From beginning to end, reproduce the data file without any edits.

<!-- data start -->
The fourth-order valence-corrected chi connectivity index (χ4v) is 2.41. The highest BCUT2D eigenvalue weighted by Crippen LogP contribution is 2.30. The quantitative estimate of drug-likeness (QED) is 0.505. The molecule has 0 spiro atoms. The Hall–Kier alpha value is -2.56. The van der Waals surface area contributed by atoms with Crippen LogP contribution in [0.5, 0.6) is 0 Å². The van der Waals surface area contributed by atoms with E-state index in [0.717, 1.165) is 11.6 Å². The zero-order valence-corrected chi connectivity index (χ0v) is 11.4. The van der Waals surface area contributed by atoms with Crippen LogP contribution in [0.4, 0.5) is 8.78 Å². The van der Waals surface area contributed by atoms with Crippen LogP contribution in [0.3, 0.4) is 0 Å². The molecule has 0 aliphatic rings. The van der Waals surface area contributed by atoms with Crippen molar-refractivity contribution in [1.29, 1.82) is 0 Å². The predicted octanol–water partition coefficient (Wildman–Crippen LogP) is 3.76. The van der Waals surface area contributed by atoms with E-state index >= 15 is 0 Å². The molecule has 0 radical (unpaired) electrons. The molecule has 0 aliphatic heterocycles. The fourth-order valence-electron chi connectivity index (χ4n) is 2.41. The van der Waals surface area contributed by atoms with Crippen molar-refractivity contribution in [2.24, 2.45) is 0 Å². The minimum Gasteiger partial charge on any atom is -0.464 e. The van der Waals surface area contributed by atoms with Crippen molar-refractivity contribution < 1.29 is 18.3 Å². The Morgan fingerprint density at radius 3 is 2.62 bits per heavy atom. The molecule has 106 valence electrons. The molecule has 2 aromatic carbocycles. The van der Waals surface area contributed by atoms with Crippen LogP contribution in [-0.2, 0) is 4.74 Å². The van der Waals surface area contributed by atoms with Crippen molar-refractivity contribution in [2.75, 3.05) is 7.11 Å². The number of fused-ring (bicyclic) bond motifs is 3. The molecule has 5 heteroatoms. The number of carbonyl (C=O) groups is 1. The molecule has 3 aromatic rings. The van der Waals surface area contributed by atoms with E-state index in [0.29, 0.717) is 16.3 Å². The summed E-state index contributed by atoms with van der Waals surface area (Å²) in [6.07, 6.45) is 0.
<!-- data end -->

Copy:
The fourth-order valence-corrected chi connectivity index (χ4v) is 2.41. The highest BCUT2D eigenvalue weighted by Crippen LogP contribution is 2.30. The quantitative estimate of drug-likeness (QED) is 0.505. The molecule has 0 spiro atoms. The Hall–Kier alpha value is -2.56. The van der Waals surface area contributed by atoms with Crippen LogP contribution in [0.5, 0.6) is 0 Å². The van der Waals surface area contributed by atoms with E-state index in [0.717, 1.165) is 11.6 Å². The zero-order valence-corrected chi connectivity index (χ0v) is 11.4. The van der Waals surface area contributed by atoms with Crippen LogP contribution in [0.4, 0.5) is 8.78 Å². The van der Waals surface area contributed by atoms with Crippen LogP contribution in [0.3, 0.4) is 0 Å². The molecule has 0 aliphatic rings. The van der Waals surface area contributed by atoms with Crippen molar-refractivity contribution in [1.29, 1.82) is 0 Å². The predicted octanol–water partition coefficient (Wildman–Crippen LogP) is 3.76. The van der Waals surface area contributed by atoms with E-state index >= 15 is 0 Å². The molecule has 0 radical (unpaired) electrons. The molecule has 0 aliphatic heterocycles. The fourth-order valence-electron chi connectivity index (χ4n) is 2.41. The van der Waals surface area contributed by atoms with Crippen molar-refractivity contribution in [2.24, 2.45) is 0 Å². The minimum Gasteiger partial charge on any atom is -0.464 e. The van der Waals surface area contributed by atoms with Crippen molar-refractivity contribution < 1.29 is 18.3 Å². The Morgan fingerprint density at radius 3 is 2.62 bits per heavy atom. The molecule has 106 valence electrons. The molecule has 2 aromatic carbocycles. The van der Waals surface area contributed by atoms with Crippen LogP contribution in [-0.2, 0) is 4.74 Å². The van der Waals surface area contributed by atoms with Crippen molar-refractivity contribution in [2.75, 3.05) is 7.11 Å². The number of fused-ring (bicyclic) bond motifs is 3. The molecule has 5 heteroatoms. The number of carbonyl (C=O) groups is 1. The molecule has 3 aromatic rings. The van der Waals surface area contributed by atoms with E-state index in [0.29, 0.717) is 16.3 Å². The summed E-state index contributed by atoms with van der Waals surface area (Å²) in [6.07, 6.45) is 0.